Will WiMAX End Wi-Fi, Cellular Woes?

As clichés go, huge has become hugely overused in recent years. But as telecommunications markets go, they don’t get any more huge than the New York metropolitan area.

Which is why, as wireless broadband technologies go, last month’s announcement from Sprint/Samsung that the two companies were rolling out WiMAX in New York City beginning in 2008 marks the coming of age of the latest wireless access wizardry.

Sprint awarded a contract to Samsung to manufacture and install WiMAX access equipment and devices for the region, which will include swaths of Long Island and northern New Jersey. This follows on the heels of Sprint’s similar partnership with Motorola targeting Chicago.

Overall, Sprint has proclaimed it will spend $5 billion on WiMAX deployment by 2010, and in July announced a union with the other U.S. WiMAX player, Clearwire, to employ their respective 2.5 GHz spectrum licenses and share branding and distribution.

And to top off the hugeness of Sprint’s WiMAX efforts, this summer Google announced it will partner to deliver applications over the Sprint/Clearwire network.

Sprint’s New York pledge follows a similar one by Alcatel-Lucent to construct what it says is the first commercial WiMAX service for Germany. China, meanwhile, has announced it will employ WiMAX for wireless communications at the 2008 Olympic Games in Beijing.

These are promising signs for WiMAX, long heralded as the successor to Wi-Fi.


The Sprint/Clearwire/Google/Motorola/Samsung juggernaut (now there’s something huge) is also significant not only because it presents a real competitor to break the dominant cable/DSL duopoly, but also because it’s poised to offer a very big thing: mobility.

A massive 267-page report from research firm Boschulte Schnee Group, called “The WiMAX Explosion!”, notes that the technology is “post convergence” because it provides a platform on which both fixed and mobile devices will operate—at a much lower cost.

Customers paying for both broadband Internet access and voice mobility generate typical monthly ARPUs (average revenue per user) of more than $100. WiMAX can be profitable with ARPUs in the $60-$70 range, the report says.

WiMAX has been getting hype for some years now, including in this space, and some of it’s been deserved.

It would be cliché to dub the IEEE 802.16 standard, short for Worldwide Interoperability for Microwave Access, “Wi-Fi on steroids.”

But WiMAX’s capacity for longer-distance wireless connection (up to 30 miles at 70 Mbps under ideal circumstances, though not, it should be noted, simultaneously), lower costs and greater reliability make it superior to Wi-Fi, and a possible leap forward over imbroglios that are dimming Wi-Fi’s hopes as a low-cost or free municipal wireless solution.

As I noted in my last column, EarthLink, the biggest muni-wireless partner with 13 citywide Wi-Fi contracts, announced losses of nearly $30 million for the first quarter of 2007, on revenues of $324 million, and said it would scale back its current investments and limit further rollouts to major markets.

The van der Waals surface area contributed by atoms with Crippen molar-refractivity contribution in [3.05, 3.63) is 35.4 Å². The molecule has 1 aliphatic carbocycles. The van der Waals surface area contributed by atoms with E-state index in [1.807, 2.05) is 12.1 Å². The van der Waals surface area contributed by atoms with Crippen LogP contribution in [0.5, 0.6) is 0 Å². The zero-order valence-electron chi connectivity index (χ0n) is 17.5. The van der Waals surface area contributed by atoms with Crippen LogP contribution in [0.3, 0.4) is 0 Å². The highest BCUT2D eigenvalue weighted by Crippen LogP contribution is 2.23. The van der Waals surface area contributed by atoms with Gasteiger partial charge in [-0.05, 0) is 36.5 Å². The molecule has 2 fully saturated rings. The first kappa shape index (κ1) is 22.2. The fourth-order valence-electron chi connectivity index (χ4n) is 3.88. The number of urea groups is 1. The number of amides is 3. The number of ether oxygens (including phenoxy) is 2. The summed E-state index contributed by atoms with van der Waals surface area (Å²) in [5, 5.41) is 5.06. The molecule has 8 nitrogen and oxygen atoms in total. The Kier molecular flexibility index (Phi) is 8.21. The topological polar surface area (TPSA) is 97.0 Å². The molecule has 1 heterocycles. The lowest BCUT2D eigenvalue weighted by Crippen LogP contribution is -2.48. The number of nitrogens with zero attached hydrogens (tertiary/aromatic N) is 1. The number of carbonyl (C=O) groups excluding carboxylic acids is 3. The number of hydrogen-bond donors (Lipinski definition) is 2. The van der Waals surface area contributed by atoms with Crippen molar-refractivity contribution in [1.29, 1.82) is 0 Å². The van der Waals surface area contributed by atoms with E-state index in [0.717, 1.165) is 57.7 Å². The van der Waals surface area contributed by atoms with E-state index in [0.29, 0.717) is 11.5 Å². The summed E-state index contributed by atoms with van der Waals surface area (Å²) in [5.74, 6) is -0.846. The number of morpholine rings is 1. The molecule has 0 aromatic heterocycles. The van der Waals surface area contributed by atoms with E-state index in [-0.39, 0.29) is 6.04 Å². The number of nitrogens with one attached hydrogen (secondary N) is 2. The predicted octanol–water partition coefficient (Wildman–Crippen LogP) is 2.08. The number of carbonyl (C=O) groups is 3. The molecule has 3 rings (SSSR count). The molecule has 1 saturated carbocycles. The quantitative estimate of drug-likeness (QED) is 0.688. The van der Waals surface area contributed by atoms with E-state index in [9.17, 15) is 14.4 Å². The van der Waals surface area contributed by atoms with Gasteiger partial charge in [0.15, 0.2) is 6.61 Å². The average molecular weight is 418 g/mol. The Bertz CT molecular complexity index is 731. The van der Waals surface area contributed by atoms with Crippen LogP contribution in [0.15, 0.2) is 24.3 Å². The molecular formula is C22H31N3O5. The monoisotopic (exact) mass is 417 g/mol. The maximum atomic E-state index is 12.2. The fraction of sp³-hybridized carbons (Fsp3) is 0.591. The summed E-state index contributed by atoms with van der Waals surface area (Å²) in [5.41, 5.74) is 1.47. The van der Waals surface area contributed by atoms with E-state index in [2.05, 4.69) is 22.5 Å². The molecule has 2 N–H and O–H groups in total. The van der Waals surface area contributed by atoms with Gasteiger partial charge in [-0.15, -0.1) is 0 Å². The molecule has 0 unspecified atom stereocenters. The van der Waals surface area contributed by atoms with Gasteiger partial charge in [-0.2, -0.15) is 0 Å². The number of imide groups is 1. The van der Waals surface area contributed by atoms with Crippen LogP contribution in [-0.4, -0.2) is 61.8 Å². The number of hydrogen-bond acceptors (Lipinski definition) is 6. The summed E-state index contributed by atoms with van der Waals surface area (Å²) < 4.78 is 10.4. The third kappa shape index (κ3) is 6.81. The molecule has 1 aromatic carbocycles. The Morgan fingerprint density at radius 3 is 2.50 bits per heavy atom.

The problem is that while Wi-Fi works great at home or in a coffee shop, it’s been tough on operators because of steep network construction and operation costs, scant consumer revenues, and major interference issues—putting operator focus on paying customers.

Reliability and high costs were the two top reasons noted by small and medium U.S. businesses for their decision not to adopt Wi-Fi, with over half saying they had no Wi-Fi plans, according to a recent Forrester Research survey.

It’s precisely in reliability that WiMAX outshines Wi-Fi.

In achieving greater speed and distance, a WiMAX-enabled laptop, for example, could connect via its built-in antenna through non line-of-sight transmission to a nearby WiMAX tower, or, with significantly greater bandwidth, connect wirelessly to a nearby installed antenna with line of sight to that tower.

What bedevils Wi-Fi is it employs “contention access;” multiple devices compete for attention at the media access controller (MAC), drastically reducing speed and reliability, and making that even worse for more distant users while eliminating any potential for reliable VoIP.

WiMAX employs scheduling algorithms that allow for bandwidth efficiency and true quality of service, essentially guaranteeing users a specific slice and speed. Technology proponents also note that it’s scalable.

In addition to consumer WiMAX rollouts, telcos and ISPs are eyeing its potential for reducing “backhaul” costs of transporting traffic to an Internet backbone, a significant savings over wired T1 transport.

If WiMAX is so great, what’s to stop it from displacing Wi-Fi as the wireless watchword?

In short, marketing.

The Sprint consortium has a daunting task communicating all of the above to its customers, and making sure its partners stay on the same page. Consumers are already overwhelmed by technology hype and a dizzying array of devices.

Partnering with consumer electronics manufacturers is certainly bright, but will they put the emphasis on the service or the device? Is Google serious about WiMAX or is it just a “Plan B” to a primary effort to buy 700 MHz spectrum in the upcoming FCC auction and launch its own wireless service? Finally, will Sprint’s $5 billion be enough to both build out and market the service properly?

The answers could be…